Deborah Ann Culp joined the Pride Publishing Group family in March of 2015. An accomplished journalist, photographer and social media strategist with over 20 years of hard earned experience, although originally from Detroit, Michigan, she became a Nashville resident in 2014, after stops in North Carolina and Florida. She transitioned from this life suddenly on Friday morning, October 26, 2018 at her residence.
Deborah had moved to Nashville to get on with her life after surviving and experiencing several tragic events, and she maintained a passionate desire to move forward and help others along the way. A great deal of her passion and drive stemmed from being a Lupus SLE survivor, who also overcame the death of her husband, her daughter, and her mother-in-law, almost back to back.
“In my life, I’ve been from one extreme to another, personally and professionally,” Deborah once wrote. “After the deaths of my daughter, husband of 25 years and my dear mother in law – I became very despondent, lost my will to live, and depressed. I threw in the proverbial towel, picked up a nasty prescription drug habit and subsequently had a nervous breakdown. My remaining child, a son who is now a Sergeant in the USMC, returned home from his 1st Afghanistan deployment to ‘literally rescue and re-locate me, from me and in general.’
“The rescue took and I jumped in with both feet to take advantage of my second chance. I wanted to support and to take care of myself via my skills and abilities and resources and to help others, get a leg up or a second chance too.”
She and her late husband had raised one son together, William Culp IV, who now proudly serves in the United States Marine Corps. Having a hand in helping various young people, family and friends who either joined the military or went on to college, she launched a military family support group called ‘Minority Military Moms and Supporters.’ Any mother or family member is welcome to join or be a positive part of that information and support group.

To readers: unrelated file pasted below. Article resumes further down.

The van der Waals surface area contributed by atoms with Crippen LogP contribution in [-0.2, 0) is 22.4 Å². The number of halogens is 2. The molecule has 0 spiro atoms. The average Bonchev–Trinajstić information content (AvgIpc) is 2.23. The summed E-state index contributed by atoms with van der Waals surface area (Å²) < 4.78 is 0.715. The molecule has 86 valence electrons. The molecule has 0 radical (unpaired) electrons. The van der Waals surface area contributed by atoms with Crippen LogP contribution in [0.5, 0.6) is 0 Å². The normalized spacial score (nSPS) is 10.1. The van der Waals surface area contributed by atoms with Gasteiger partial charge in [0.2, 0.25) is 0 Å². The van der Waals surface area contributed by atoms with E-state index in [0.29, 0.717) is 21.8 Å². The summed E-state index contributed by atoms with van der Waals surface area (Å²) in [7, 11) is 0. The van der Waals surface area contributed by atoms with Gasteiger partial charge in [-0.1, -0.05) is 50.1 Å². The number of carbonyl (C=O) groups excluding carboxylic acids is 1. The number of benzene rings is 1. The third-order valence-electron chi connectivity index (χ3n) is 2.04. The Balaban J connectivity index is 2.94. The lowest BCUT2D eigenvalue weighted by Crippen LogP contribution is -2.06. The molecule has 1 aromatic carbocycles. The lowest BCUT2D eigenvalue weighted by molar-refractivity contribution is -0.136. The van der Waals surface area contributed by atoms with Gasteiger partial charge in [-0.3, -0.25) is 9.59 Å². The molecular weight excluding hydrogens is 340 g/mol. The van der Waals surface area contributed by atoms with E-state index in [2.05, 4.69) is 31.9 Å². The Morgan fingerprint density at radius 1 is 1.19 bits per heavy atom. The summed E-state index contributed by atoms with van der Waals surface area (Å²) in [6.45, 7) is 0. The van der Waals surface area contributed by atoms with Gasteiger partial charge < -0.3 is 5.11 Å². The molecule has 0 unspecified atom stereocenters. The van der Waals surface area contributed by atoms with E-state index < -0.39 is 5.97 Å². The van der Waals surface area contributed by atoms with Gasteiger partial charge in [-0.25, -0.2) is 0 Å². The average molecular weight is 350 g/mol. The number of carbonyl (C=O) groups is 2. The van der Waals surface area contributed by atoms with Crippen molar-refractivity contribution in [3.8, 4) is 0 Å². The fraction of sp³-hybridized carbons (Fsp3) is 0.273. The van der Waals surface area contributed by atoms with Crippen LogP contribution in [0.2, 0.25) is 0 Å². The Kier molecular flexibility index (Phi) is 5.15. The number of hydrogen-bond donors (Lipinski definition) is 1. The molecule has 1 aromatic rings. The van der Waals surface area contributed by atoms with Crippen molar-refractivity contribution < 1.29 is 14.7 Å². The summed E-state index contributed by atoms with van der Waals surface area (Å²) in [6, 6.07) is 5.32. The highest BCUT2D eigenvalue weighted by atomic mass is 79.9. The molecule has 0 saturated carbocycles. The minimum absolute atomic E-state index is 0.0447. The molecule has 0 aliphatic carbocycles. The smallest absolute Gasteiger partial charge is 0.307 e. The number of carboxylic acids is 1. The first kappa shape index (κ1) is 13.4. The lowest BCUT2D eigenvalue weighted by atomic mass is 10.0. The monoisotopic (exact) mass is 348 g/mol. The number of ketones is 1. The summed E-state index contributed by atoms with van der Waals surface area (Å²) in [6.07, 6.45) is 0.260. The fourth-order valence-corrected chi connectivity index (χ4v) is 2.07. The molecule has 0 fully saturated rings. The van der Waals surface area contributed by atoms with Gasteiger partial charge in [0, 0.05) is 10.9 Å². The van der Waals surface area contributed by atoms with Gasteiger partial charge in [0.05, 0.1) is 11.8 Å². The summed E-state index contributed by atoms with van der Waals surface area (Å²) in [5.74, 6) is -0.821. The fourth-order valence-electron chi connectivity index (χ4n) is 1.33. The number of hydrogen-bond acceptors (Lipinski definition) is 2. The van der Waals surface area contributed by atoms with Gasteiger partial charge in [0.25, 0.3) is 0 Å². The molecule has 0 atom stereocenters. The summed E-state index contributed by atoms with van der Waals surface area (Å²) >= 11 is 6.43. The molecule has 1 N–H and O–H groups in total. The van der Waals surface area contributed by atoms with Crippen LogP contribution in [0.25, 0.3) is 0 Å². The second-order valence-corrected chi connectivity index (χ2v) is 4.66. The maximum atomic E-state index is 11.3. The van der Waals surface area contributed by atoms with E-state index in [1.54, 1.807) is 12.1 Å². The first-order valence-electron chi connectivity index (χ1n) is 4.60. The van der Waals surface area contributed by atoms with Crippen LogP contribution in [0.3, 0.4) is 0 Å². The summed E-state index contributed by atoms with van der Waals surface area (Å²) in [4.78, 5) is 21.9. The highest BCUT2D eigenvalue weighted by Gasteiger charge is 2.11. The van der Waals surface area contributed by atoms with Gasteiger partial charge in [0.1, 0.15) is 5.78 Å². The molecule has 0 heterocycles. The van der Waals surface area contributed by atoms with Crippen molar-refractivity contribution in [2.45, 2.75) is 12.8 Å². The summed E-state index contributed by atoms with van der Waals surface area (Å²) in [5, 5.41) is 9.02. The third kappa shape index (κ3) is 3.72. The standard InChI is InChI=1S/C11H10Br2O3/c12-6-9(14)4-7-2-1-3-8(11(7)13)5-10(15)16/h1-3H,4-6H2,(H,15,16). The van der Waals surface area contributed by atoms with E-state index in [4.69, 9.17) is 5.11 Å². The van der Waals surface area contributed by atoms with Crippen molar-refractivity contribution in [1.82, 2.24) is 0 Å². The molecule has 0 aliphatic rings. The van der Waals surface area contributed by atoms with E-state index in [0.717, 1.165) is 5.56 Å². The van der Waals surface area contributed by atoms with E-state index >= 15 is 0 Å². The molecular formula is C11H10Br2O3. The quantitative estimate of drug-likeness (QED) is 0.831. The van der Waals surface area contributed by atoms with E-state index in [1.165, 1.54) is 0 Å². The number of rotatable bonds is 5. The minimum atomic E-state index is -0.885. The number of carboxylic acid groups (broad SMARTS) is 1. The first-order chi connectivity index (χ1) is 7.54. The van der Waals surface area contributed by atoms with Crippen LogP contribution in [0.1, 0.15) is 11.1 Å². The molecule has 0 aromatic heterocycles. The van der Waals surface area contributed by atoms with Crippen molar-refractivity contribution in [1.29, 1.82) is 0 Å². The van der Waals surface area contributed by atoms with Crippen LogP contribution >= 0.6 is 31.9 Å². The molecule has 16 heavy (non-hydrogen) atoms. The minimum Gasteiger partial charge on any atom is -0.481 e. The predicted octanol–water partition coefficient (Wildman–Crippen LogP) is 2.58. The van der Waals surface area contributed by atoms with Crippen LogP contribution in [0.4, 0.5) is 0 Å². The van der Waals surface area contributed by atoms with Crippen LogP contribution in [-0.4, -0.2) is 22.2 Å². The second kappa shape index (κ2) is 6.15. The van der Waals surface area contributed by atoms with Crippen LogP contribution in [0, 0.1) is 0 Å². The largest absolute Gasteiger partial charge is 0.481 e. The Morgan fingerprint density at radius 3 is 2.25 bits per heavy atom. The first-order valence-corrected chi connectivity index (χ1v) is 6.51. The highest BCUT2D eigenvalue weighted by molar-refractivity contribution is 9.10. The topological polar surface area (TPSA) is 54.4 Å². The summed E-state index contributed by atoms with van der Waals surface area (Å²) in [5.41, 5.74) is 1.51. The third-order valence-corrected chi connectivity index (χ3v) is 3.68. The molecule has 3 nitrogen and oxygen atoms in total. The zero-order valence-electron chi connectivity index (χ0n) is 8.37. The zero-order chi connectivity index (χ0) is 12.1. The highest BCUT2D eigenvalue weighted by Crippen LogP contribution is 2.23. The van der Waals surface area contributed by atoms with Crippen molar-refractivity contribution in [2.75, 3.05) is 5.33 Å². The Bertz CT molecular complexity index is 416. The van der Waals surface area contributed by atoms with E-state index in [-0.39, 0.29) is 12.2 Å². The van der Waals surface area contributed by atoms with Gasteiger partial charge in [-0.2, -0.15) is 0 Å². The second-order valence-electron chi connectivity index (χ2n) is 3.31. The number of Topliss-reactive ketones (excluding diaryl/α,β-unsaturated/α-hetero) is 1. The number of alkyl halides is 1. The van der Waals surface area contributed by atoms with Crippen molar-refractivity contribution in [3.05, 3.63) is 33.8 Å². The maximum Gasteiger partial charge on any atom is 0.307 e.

Once asked how she ‘stays the course,’ Deborah said she attributed each and everything to God first, her faith and the many earth angels she was blessed with. The latter ranged from support groups to caring family and friends across the country and beyond.
Also known as #GodsWriterGirl, Deborah was a professional, accomplished and experienced journalist, and photographer, for the Pride Publishing Group, for DIVINE Magazine Online, and also she contributed to other publications as a freelancer and ghostwriter. Deborah’s extensive publication writing includes: The Michigan Black Press Association; Detroit News, ‘On Detroit’ columnist: Wilmington Star News online, Divine Caroline, Divine magazine; The Tennessee Tribune, Convenient Shopper magazine; The Treva and Kevin Show; TPEpost News; Change Gospel magazine; The History of Jazz Music; LiveMyGospel; The Streets Don’t Love You Back; Examiner.com; Fabulous Female & Fly, Path magazine; and her Blog: ‘Debbie’s World.’ Always wanting to help others she started ‘God’s Writer Girl Ministries’ in 2012, an online writing and communications ministry.
Ms. Culp served on her church Swift Tabernacle Baptist Church’s Social Ministry Team. She also assisted with her apartment building newsletter and loved taking photographs for special events, and volunteering. Her hobbies included writing, photography, music, movies, travel, thrift shopping, sightseeing various attractions, and the precious time she spends with family and friends. Among those cherished family members were William Culp IV, Son; Frederick Leon Culp, Brother; Karen F. Williams, Sister; Sharon DuMas-Pugh, Sister; Gail D. Homes, Aunt; Helen Davis, Aunt; W. Deezy Davis, Cousin; Barbara Jayne Bolling, Cousin; Brente Davis, Cousin; Orgmoney Kingkam, Grandson; and Cynthia Culp, Sister-in-law.
Educated in the Detroit Public Schools, she studied Radio/TV/FCC License at Specs Howard School of Broadcast Arts in Southfield, Michigan, and studied Telecommunications engineering at Henry Ford CC/ University of Michigan Dearborn.